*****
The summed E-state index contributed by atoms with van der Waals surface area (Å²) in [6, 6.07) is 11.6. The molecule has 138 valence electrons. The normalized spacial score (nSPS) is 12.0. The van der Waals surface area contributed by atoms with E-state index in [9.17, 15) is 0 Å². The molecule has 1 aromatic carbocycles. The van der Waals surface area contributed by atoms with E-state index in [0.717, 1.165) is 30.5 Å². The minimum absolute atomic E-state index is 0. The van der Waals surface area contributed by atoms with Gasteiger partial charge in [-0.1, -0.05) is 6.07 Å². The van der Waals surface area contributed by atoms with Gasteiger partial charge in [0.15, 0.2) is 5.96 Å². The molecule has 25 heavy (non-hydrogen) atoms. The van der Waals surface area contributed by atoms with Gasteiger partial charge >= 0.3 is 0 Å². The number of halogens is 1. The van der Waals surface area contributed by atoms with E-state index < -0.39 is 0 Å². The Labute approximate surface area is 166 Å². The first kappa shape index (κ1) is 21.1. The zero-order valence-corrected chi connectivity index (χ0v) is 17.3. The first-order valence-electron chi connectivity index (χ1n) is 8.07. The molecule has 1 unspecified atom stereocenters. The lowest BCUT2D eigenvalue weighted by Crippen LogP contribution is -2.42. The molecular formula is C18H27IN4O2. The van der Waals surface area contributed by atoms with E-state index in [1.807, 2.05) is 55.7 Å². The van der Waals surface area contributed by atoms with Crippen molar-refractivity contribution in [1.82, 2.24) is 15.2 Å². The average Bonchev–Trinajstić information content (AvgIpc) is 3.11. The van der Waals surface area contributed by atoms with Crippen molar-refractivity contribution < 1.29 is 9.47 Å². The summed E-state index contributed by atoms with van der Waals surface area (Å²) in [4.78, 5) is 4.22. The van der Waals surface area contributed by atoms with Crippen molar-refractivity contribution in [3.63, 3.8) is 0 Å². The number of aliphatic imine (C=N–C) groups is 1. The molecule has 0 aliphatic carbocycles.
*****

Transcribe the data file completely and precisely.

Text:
The summed E-state index contributed by atoms with van der Waals surface area (Å²) in [6, 6.07) is 11.6. The molecule has 138 valence electrons. The normalized spacial score (nSPS) is 12.0. The van der Waals surface area contributed by atoms with E-state index in [9.17, 15) is 0 Å². The molecule has 1 aromatic carbocycles. The van der Waals surface area contributed by atoms with E-state index in [0.717, 1.165) is 30.5 Å². The minimum absolute atomic E-state index is 0. The van der Waals surface area contributed by atoms with Gasteiger partial charge in [-0.1, -0.05) is 6.07 Å². The van der Waals surface area contributed by atoms with Gasteiger partial charge in [0.15, 0.2) is 5.96 Å². The molecule has 25 heavy (non-hydrogen) atoms. The van der Waals surface area contributed by atoms with Gasteiger partial charge >= 0.3 is 0 Å². The number of halogens is 1. The van der Waals surface area contributed by atoms with E-state index < -0.39 is 0 Å². The Labute approximate surface area is 166 Å². The first kappa shape index (κ1) is 21.1. The zero-order valence-corrected chi connectivity index (χ0v) is 17.3. The first-order valence-electron chi connectivity index (χ1n) is 8.07. The molecule has 1 unspecified atom stereocenters. The lowest BCUT2D eigenvalue weighted by Crippen LogP contribution is -2.42. The molecular formula is C18H27IN4O2. The van der Waals surface area contributed by atoms with E-state index in [1.807, 2.05) is 55.7 Å². The van der Waals surface area contributed by atoms with Crippen molar-refractivity contribution in [1.82, 2.24) is 15.2 Å². The average Bonchev–Trinajstić information content (AvgIpc) is 3.11. The van der Waals surface area contributed by atoms with Crippen molar-refractivity contribution < 1.29 is 9.47 Å². The summed E-state index contributed by atoms with van der Waals surface area (Å²) in [4.78, 5) is 4.22. The van der Waals surface area contributed by atoms with Crippen molar-refractivity contribution in [3.63, 3.8) is 0 Å². The number of aliphatic imine (C=N–C) groups is 1. The molecule has 0 aliphatic carbocycles.